Whenever you are somewhere in the file system, npm root tells you where it would install packages if you used npm install. That directory node_modules/ may or may not exist, already; in the following example, directory /tmp/ is empty.

    $ cd /tmp/
    $ npm root

When executables are installed via npm packages, npm links to them:

  • In local installs, they are linked to from a node_modules/.bin/ directory.
  • In global installs, they are linked to from a global bin/ directory (e.g. /usr/local/bin).

The command npm bin lets you find out where the closest executables are:

    $ npm bin

If your shell is bash then you can define the following command for running executables from that directory:

    function npm-do { (PATH=$(npm bin):$PATH; eval $@;) }

Let’s try out that shell command: We install package figlet-cli that comes with an executable. npm puts multiple packages into the closest node_modules/ and links to the executable figlet from node_modules/.bin/:

    $ npm install figlet-cli
    $ ls -1 /tmp/node_modules/
    $ ls -1 /tmp/node_modules/.bin

If we run figlet as a normal shell command, it fails, because we haven’t installed the package (and thus the executable) globally. However, npm-do allows us to run figlet.

    $ figlet hi
    -bash: figlet: command not found
    $ npm-do figlet hi
      _     _
     | |__ (_)
     | '_ | |
     | | | | |
     |_| |_|_|

Inside an npm package

I’m using the repo npm-bin-demo to demonstrate running executables from inside an npm package. This repo is installed as follows (feel free to read on without doing that):

    git clone
    cd npm-bin-demo/
    npm install

That package has the following package.json:

      "bin": {
        "hello": "./hello.js"
      "scripts": {
        "fig": "figlet",
        "hello": "./hello.js"
      "dependencies": {
        "figlet-cli": "^0.1.0"
  • bin: lists the executables provided by this package. It only matters if this package is installed via npm and then affects the node_modules/ of an ancestor directory.

  • scripts: defines commands that you can execute via npm run if the current package.json is the one that is closest to your current working directory. Note that we can use figlet as if it were a globally installed shell command. That’s because npm adds local .bin/ directories to the shell path before it executes scripts.

  • dependencies: lists packages that are installed by npm install, into npm-bin-demo/node_modules/. As you can see, we have installed figlet-cli.

Let’s examine our surroundings (remember that we are still inside the directory npm-bin-demo/):

    $ npm root
    $ ls -1 node_modules/
    $ npm bin
    $ ls -1 node_modules/.bin/

As expected, there is no shell command figlet, but we can run figlet via npm-do:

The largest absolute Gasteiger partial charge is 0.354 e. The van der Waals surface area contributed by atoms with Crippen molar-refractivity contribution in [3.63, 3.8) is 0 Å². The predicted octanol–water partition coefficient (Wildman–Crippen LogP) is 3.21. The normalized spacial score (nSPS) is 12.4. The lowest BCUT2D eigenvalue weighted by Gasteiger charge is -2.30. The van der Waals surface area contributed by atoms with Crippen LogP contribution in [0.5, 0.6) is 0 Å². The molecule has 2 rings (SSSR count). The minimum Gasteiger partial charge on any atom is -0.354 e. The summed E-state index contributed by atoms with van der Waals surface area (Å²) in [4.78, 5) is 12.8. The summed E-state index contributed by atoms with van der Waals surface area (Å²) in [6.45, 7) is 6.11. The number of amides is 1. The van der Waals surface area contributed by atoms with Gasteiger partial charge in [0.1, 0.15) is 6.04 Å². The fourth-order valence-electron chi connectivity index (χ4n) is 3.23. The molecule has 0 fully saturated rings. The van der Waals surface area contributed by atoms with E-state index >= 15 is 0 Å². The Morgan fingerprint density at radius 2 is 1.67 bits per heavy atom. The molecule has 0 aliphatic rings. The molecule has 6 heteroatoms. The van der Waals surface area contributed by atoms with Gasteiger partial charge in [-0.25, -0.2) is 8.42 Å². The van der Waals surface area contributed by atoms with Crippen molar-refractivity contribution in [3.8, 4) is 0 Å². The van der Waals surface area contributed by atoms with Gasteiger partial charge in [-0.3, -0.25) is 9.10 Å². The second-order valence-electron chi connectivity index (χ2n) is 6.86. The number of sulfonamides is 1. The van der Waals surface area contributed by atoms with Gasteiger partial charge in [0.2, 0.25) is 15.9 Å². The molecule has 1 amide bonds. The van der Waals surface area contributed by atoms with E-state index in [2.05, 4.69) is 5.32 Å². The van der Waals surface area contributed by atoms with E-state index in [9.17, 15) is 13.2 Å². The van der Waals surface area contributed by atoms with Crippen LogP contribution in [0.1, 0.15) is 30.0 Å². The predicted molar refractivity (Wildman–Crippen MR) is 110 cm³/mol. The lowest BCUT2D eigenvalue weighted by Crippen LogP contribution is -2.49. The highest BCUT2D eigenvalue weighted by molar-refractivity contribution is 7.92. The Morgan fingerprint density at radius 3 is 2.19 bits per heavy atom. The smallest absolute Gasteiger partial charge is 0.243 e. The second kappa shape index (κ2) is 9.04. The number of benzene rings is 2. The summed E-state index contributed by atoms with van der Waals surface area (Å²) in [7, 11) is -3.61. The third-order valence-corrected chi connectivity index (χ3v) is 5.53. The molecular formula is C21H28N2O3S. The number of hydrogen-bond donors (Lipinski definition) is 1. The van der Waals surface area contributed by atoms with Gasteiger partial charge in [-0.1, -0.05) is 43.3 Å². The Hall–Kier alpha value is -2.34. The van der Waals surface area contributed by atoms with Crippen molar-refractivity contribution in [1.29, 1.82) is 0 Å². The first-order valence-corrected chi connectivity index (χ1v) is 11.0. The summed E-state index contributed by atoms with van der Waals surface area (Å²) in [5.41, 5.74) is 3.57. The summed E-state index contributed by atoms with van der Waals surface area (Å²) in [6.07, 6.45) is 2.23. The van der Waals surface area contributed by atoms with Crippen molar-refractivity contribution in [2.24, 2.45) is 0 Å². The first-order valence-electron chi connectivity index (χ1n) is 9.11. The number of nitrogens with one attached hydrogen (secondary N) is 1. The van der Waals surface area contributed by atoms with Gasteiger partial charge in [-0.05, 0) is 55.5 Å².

$ figlet hi
    -bash: figlet: command not found
    $ npm-do figlet hi
      _     _
     | |__ (_)
     | '_ | |
     | | | | |
     |_| |_|_|

We can also execute figlet via npm run:

    $ npm run fig hi
    > @ fig /Users/rauschma/tmp/npm-bin-demo
    > figlet "hi"
      _     _
     | |__ (_)
     | '_ | |
     | | | | |
     |_| |_|_|

As explained previously, the entries in bin have no effect inside a package, which is why we can’t run hello via npm-do:

    $ npm-do hello
    -bash: hello: command not found

We can, however, run the script whose name is hello:

    $ npm run hello
    > @ hello /tmp/npm-bin-demo
    > ./hello.js
    Hello everyone!

Further reading

For more information on the topic of local npm installs, consult Sect. “npm and local installs” in “Setting up ES6”.

Source:: 2ality


By Axel Rauschmayer

This blog post explains four approaches for managing private data for ES6 classes:

  1. Keeping private data in the environment of a class constructor
  2. Marking private properties via a naming convention (e.g. a prefixed underscore)
  3. Keeping private data in WeakMaps
  4. Using symbols as keys for private properties

Approaches #1 and #2 were already common in ES5, for constructors. Approaches #3 and #4 are new in ES6. Let’s implement the same example four times, via each of the approaches.

Keeping private data in the environment of a class constructor

Our running example is a class Countdown that invokes a callback action once a counter (whose initial value is counter) reaches zero. The two parameters action and counter should be stored as private data.

In the first implementation, we store action and counter in the environment of the class constructor. An environment is the internal data structure, in which a JavaScript engine stores the parameters and local variables that come into existence whenever a new scope is entered (e.g. via a function call or a constructor call). This is the code:

    class Countdown {